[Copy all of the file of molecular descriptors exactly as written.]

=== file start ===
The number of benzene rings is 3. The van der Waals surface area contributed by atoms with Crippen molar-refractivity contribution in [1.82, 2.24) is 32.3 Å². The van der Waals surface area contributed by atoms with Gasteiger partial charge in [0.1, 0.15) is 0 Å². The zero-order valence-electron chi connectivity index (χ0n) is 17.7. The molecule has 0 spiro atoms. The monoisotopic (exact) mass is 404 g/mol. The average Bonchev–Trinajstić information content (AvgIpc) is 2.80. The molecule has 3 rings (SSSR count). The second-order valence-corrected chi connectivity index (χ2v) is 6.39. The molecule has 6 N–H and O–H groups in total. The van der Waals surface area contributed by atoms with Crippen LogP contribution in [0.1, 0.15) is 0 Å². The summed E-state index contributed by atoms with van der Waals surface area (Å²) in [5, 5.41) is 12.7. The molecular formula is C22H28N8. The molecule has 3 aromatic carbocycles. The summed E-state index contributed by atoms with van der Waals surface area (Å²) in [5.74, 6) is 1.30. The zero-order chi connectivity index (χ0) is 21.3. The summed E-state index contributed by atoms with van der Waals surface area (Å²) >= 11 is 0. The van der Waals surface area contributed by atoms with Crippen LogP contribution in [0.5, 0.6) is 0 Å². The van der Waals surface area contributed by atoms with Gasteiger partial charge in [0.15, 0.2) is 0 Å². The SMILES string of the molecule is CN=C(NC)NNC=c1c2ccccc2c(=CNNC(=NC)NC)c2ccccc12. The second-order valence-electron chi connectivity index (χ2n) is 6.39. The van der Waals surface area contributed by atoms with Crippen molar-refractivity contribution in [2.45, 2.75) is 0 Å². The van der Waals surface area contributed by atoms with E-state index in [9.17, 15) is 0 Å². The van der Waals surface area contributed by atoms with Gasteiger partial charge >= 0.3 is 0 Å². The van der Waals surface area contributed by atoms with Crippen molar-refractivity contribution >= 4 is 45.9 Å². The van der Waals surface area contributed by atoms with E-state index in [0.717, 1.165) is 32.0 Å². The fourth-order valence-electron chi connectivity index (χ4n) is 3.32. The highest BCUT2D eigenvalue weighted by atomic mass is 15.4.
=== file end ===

The number of benzene rings is 3. The van der Waals surface area contributed by atoms with Crippen molar-refractivity contribution in [1.82, 2.24) is 32.3 Å². The van der Waals surface area contributed by atoms with Gasteiger partial charge in [0.1, 0.15) is 0 Å². The zero-order valence-electron chi connectivity index (χ0n) is 17.7. The molecule has 0 spiro atoms. The monoisotopic (exact) mass is 404 g/mol. The average Bonchev–Trinajstić information content (AvgIpc) is 2.80. The molecule has 3 rings (SSSR count). The second-order valence-corrected chi connectivity index (χ2v) is 6.39. The molecule has 6 N–H and O–H groups in total. The van der Waals surface area contributed by atoms with Crippen LogP contribution in [0.1, 0.15) is 0 Å². The summed E-state index contributed by atoms with van der Waals surface area (Å²) in [5, 5.41) is 12.7. The molecular formula is C22H28N8. The molecule has 3 aromatic carbocycles. The summed E-state index contributed by atoms with van der Waals surface area (Å²) in [5.74, 6) is 1.30. The zero-order chi connectivity index (χ0) is 21.3. The summed E-state index contributed by atoms with van der Waals surface area (Å²) >= 11 is 0. The van der Waals surface area contributed by atoms with Crippen LogP contribution in [0.5, 0.6) is 0 Å². The van der Waals surface area contributed by atoms with Gasteiger partial charge in [0.15, 0.2) is 0 Å². The SMILES string of the molecule is CN=C(NC)NNC=c1c2ccccc2c(=CNNC(=NC)NC)c2ccccc12. The second-order valence-electron chi connectivity index (χ2n) is 6.39. The van der Waals surface area contributed by atoms with Crippen molar-refractivity contribution in [2.45, 2.75) is 0 Å². The van der Waals surface area contributed by atoms with E-state index in [9.17, 15) is 0 Å². The van der Waals surface area contributed by atoms with Gasteiger partial charge >= 0.3 is 0 Å². The van der Waals surface area contributed by atoms with Crippen molar-refractivity contribution >= 4 is 45.9 Å². The van der Waals surface area contributed by atoms with E-state index in [0.717, 1.165) is 32.0 Å². The fourth-order valence-electron chi connectivity index (χ4n) is 3.32. The highest BCUT2D eigenvalue weighted by atomic mass is 15.4.